fixation, soil nitrate conceivably may be a much less important factor for

legumes following lowland rice than for legumes following a fallow or

upland crop.

Water deficit is known to dramatically decrease N2 fixation by legumes

(Kirda et al., 1989). K u c ~ yet al. (1988b) showed that biweekly irrigation,

as compared with weekly irrigation of soybean in Thailand, did not seriously reduce yield or N2 fixation, but delaying irrigation until symptoms of

water deficit appeared on soybean markedly reduced yield and N2 fixation.

Because legumes in tropical lowland rice environments are typically

grown only on residual soil water, water deficit may be an important factor

influencing Ndfa and total legume N from fixation in tropical rice-based

cropping systems.

Tillage generally increases soil nitrate N which, in turn, can suppress N2

fixation. Herridge (1986) observed greater nitrate N in the top 120-cm soil

layer following a cultivated fallow (214 kg N/ha) than following a no-till

fallow (185 kg N/ha). Soybean fixed more N following the no-till (236 kg

N/ha) than following the cultivated fallow (132 kg N/ha). Nitrogen fixation

exceeded N removal in the grain following the no-till fallow (54 kg Nlha),

but not following the cultivated fallow (-29 kg N/ha). Rennie et al. (1988)

reported that zero tillage rather than conventional tillage for establishment

of soybean increased soybean yield and N2 fixation in two of three field

trials in Thailand.

Nitrogen fixation by food legumes in the tropics and subtropics is highly

variable and inconsistent. For example, N2 fixation measured by "N

dilution on dry-season soybean at two sites in Thailand ranged from 32 to

161 kg N/ha, and Ndfa ranged from 21 to 79% depending on soybean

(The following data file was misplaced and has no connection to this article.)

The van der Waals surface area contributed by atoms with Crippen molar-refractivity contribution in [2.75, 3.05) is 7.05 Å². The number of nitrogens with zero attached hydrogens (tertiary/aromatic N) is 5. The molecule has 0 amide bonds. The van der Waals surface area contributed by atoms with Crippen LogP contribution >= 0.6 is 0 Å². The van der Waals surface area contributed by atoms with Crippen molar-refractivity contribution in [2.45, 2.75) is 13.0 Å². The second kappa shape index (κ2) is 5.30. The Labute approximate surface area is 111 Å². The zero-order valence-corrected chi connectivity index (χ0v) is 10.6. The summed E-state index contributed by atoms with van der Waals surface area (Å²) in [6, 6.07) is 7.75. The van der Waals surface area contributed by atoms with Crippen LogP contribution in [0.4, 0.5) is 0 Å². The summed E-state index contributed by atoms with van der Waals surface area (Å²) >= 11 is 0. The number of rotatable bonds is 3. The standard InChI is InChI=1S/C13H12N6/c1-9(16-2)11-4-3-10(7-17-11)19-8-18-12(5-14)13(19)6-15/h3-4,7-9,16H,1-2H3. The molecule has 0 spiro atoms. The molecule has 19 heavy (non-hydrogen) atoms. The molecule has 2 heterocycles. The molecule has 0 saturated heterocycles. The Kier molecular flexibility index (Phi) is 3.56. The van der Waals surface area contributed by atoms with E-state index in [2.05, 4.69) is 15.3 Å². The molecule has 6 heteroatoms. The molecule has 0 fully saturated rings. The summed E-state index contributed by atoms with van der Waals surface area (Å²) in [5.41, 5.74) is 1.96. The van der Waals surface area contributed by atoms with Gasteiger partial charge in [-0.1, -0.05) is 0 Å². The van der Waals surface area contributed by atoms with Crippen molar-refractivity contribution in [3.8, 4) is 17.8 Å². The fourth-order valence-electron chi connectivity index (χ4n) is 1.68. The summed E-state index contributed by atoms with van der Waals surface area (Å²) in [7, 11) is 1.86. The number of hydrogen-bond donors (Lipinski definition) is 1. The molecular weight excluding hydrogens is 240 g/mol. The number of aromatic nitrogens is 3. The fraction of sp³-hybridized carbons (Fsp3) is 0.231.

cultivar, Bradyrhizobium japonicum strain, and location (Kucey et al.,

1988a). A literature review by Peoples and Herridge (1990) on N2 fixation

by legumes in the tropics and subtropics revealed a large range in estimated Ndfa: 0 to 95% for soybean, 8 to 89% for cowpea, 22 to 92% for

groundnut, and 10 to 88% for pigeonpea. The amounts of N2 fixed ranged



24



R. J. BURESH AND S. K. DE DATTA



from 0 to 450 kg N/ha. Estimated Ndfa tended to be higher for forage

legumes than for food legumes. In the studies reviewed by Peoples and

Herridge (1990), the Ndfa for forage legumes ranged from 50 to 100%.

Among food legumes, soybeans normally give the most consistent response to inoculation. The greatest successes with inoculation have been

achieved when a legume is newly introduced to a site and when rhizobia

numbers in soil decrease greatly between legume crops (Henzell, 1988).

Anaerobic conditions during growth of lowland rice between legume crops

may result in depletion of soil rhizobia (Wood and Myers, 1987). Henzell

(1988) listed identification and exploitation of situations in which inoculation of legumes gives economic benefit as a priority of applied biological